This giant image of Nandi (Bull) is located at the top of Chamundi hills in Mysore. More than 350 years old, this is one of the oldest icons in Mysore.
According to Hindu mythology Nandi is considered as the vehicle (mount) of Lord Shiva, the lord of destruction. In front of every Shiva temple, on the court facing the shrine, you can see the image of a Nandi.
About 16 feet in height and 24 feet long, this Nandi atop the Chamundi Hills is the third largest in India. The creation of this colossal image is attributed to Dodda Devaraja Wodeyar (1659–1673) on of the illustrious Maharajas of Mysore. It is the same maharaja who also commissioned the 1000 stepped stairway to the hilltop.
Originally this was a colossal boulder. The image of the Nandi was carved out of this boulder in situ. When you visit this Nandi just look around to see similar boulders around this site. In fact right behind the Nandi image is small cave temple under an overhanging boulder dedicated to Shiva. These boulders are painted with white and ochre stripes.
The Nandi is portrayed in sitting position with its left foreleg folded in an about to get up posture. While the image is in great proportions, the finer details are executed equally brilliant. You can see many sequences of bells and garlands dexterously carved over the Nandi. With his ears pointed in rapt attention, the expression on the face is something not to be missed. The whole image sits on a 4 feet or so heigh platform.
This Nandi is in active worship possibly ever since from its creation.
Tourists are welcome to visit the Nandi site. Follow the etiquettes deemed for a place of worship. Footwear need to be removed before going close to the Nandi. You can go around the Nandi (clockwise) to see it close.
There is an elevated place in front of the Nandi image. You'll even find a granite bench over there. This is a vantage place for view the upper portion of the Nandi and also a great point for taking photographs.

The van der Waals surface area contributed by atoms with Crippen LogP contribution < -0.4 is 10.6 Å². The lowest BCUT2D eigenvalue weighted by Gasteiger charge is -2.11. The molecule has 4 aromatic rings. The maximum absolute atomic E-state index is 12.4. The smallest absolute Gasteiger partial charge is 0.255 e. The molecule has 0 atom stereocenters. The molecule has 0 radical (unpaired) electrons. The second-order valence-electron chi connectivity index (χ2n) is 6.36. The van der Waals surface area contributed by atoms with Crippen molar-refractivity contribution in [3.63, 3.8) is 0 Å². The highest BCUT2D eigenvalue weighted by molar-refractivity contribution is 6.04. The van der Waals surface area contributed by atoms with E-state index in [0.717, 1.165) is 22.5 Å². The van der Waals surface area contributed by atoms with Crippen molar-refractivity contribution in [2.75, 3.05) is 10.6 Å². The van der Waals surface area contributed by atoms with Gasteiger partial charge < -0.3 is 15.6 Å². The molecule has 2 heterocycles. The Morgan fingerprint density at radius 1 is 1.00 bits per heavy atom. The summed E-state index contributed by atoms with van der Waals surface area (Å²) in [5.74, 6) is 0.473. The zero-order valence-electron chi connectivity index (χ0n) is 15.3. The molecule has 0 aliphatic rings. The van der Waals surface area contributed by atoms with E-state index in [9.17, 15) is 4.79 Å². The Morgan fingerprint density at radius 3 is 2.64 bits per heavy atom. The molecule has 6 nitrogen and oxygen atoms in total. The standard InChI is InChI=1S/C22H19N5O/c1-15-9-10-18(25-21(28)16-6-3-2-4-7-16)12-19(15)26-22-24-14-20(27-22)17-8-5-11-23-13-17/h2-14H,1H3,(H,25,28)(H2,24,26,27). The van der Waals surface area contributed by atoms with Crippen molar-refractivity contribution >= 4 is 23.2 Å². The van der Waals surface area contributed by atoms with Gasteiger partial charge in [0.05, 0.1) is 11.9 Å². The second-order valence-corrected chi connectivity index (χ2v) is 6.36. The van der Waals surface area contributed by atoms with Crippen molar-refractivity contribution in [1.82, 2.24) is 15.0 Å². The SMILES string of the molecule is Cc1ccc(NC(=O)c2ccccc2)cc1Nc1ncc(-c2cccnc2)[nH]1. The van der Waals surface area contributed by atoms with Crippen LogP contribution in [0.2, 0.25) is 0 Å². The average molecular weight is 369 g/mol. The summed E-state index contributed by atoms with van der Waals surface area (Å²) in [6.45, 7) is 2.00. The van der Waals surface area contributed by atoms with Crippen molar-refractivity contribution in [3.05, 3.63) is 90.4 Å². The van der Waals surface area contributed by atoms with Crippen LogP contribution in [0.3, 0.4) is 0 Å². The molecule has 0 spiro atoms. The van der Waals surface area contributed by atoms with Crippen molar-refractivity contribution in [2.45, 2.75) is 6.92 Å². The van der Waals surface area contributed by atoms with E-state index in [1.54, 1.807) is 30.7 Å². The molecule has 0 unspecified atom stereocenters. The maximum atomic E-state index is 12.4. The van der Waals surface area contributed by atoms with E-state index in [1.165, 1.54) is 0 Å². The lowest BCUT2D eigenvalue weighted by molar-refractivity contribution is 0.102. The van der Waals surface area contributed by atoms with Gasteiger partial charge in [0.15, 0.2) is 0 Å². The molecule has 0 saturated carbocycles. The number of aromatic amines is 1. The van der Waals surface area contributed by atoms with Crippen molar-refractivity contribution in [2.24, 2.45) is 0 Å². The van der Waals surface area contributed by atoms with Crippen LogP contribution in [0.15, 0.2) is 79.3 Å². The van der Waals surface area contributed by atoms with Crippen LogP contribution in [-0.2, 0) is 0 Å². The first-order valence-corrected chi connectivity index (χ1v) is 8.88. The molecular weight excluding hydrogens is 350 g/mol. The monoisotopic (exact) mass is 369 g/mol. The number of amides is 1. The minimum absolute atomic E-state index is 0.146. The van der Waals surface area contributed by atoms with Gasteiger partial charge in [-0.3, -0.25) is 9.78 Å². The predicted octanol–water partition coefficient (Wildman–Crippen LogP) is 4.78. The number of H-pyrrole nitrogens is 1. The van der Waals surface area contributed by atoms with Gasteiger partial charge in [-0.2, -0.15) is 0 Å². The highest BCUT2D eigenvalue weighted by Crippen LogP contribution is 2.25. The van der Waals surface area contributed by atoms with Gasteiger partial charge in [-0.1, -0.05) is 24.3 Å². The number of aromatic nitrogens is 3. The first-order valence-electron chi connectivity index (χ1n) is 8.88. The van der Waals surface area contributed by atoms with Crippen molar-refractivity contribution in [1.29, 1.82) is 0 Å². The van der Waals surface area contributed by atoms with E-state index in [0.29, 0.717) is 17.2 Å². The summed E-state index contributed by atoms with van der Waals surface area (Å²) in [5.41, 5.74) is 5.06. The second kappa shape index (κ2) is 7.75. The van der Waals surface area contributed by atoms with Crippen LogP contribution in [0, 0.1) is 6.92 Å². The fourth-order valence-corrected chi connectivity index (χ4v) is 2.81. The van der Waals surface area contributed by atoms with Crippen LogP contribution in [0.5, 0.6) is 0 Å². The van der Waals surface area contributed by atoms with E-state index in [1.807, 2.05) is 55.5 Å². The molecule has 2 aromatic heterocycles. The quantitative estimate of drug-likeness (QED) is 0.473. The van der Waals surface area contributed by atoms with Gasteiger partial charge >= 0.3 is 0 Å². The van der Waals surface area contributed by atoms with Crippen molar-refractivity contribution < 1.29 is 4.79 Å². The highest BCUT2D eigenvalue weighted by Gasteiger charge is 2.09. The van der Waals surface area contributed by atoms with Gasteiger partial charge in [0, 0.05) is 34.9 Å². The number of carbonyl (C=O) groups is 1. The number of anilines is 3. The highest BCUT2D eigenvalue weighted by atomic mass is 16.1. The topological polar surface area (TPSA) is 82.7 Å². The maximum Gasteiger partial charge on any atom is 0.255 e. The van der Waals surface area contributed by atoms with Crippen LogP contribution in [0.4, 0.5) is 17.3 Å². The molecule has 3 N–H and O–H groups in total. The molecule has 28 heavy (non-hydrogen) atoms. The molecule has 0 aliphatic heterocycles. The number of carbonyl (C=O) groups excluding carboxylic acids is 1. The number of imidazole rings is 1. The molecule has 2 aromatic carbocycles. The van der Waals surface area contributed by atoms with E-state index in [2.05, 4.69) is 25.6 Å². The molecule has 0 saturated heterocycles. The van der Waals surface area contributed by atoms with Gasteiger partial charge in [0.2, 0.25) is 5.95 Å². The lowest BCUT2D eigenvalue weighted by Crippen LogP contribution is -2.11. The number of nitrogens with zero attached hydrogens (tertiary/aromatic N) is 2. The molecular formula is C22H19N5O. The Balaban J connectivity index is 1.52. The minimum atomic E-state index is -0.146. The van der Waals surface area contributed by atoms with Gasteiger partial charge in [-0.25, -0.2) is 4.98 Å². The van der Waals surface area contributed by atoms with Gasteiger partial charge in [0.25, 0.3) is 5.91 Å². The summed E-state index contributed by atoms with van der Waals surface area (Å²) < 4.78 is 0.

There is no specific timing as it is an open site by the side of the trek path. However visit it during the day time, for obvious reasons though the Chamundeshwari temple atop is open till around 9 in the night.
The Nandi is located almost at the ¾th the way to the hilltop. The main road to hilltop arrives at a "View Point" junction. The right fork leads to Nandi (2km) and the straight road leads to the main shrine of Chamundeswari further at the top of the hill. There is no bus service to the Nandi site.
If you have come to the hill top by the bus, the only way to reach the Nandi site is by walk (rather a mini trek). You can easily get to the paved trek path (steps) from the bus terminus (get behind that guest house) or from the Chamundeswari temple area (path starts near where they sell tender coconut). Ask for the steps to Nandi.
If you are reasonably fit its about 20-30 minutes walk till the Nandi site. You can either trek back to the bus terminal or continue down till the base of the hill (another 30-45 minutes). After the Nandi, the steps goes down to the foothill close to where the JLB Road joins the Nilgiri road. At the foothills you'll find auto-rickshaws waiting for those come by the trek path. If not, another 2km walk till you hit the busy main road. Alternatively, trek up and catch a bus from hill top to city center.
A word of caution, avoid the trek path after dark and also if you are alone. This goes through the bushes. Mornings are busy with many regular joggers.
For those driving to the Nandi, there is a short route to the base and also to the NH212. Instead of returning to the "View Point" just continue on the road from Nandi. A little after the Nandi you will see a sharp right branch. This rather steep route called the Bull Temple Road will take you quickly to the base where the arch is located. On the other hand the left fork takes you to the road to the Tripura Sundari temple road. Turn right as you come out of the hill to reach the NH212. This will join NH 212, turn left towards Nanjangud, right for Mysore city. See also the route map.